(600e) Modelling of Diffusion-Reaction Interaction inside the Co-Based Catalyst Particles for the Fischer-Tropsch Synthesis

Authors: 
Bukur, D. B., Texas A&M University at Qatar
Todic, B., Chemical Engineering Program, Texas A&M University at Qatar
Mandic, M., Chemical Engineering Program, Texas A&M University at Qatar
Zivanic, L., Faculty of Technology and Metallurgy, University of Belgrade
Nikacevic, N., Delft University of Technology

1.    
Introduction

Fischer-Tropsch synthesis (FTS) is a
heterogeneous reaction used to convert synthesis gas into a range of
hydrocarbon products. This reaction is a pivotal part of the Gas-to-Liquid
(GTL) process in which natural gas is converted into liquid fuels and
value-added chemicals. As such, FTS is often conducted inside of multi-tubular
fixed bed reactors filled with cobalt-based catalyst particles. In order to
avoid high pressure drops inside of the catalyst bed, relatively large
particles (1-3 mm) are typically applied [1,2]. This
may lead to intraparticle diffusional limitations for
highly active catalysts. This means that the particle size, shape and operating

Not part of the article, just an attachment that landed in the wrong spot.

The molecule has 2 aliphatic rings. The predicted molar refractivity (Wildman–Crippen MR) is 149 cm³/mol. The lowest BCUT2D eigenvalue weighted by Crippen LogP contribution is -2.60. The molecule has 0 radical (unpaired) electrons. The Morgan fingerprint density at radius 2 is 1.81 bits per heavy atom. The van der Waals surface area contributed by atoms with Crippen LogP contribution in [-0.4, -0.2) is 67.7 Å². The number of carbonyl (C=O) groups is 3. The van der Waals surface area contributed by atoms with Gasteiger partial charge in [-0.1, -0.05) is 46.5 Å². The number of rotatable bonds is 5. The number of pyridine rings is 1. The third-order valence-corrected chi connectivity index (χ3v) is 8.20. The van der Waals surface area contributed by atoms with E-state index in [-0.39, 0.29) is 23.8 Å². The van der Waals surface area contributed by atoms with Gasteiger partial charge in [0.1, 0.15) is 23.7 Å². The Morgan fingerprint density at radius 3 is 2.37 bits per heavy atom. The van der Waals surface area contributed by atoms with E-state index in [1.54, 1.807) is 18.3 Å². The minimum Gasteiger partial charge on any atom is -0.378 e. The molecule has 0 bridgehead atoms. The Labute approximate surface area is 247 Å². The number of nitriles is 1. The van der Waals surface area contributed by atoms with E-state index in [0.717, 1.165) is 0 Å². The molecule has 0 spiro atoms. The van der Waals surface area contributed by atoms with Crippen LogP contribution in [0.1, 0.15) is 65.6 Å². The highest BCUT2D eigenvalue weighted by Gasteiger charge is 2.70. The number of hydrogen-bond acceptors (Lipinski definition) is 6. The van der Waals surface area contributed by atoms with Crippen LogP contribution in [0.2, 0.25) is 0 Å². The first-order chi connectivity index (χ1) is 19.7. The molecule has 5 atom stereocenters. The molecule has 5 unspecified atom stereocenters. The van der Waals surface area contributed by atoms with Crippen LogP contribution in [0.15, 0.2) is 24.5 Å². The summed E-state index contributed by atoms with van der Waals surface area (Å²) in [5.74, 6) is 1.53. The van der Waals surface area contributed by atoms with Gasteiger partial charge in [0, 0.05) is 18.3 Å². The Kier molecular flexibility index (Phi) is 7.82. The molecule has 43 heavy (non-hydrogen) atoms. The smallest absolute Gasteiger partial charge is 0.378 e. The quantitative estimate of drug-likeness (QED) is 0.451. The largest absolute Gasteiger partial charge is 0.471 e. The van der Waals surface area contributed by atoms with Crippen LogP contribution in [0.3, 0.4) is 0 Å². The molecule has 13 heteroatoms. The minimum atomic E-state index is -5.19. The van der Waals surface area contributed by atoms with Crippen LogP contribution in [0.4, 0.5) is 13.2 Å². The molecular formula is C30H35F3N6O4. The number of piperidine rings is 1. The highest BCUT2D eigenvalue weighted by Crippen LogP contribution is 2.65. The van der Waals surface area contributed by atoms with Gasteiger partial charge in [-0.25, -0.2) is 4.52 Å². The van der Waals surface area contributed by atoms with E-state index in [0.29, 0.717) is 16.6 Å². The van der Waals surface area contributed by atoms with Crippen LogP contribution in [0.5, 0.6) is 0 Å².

process conditions may have a profound influence on the catalyst effectiveness
and FTS selectivity. Several literature studies modelled diffusion with
chemical reaction with Co based FTS catalysts [3,4],
but focused mainly on spherical geometry and utilized rate equations based on experiments
with a low activity catalyst [5].

In recent years Velocys [6] developed micro-channel
reactors for FTS. These reactors utilize “super-active” Co catalysts compared
to fixed-bed reactors in order to improve reactor volumetric productivity. It
is expected that transport resistances could play a significant role with these
reactors as well. Models of diffusion-reaction interaction are helpful in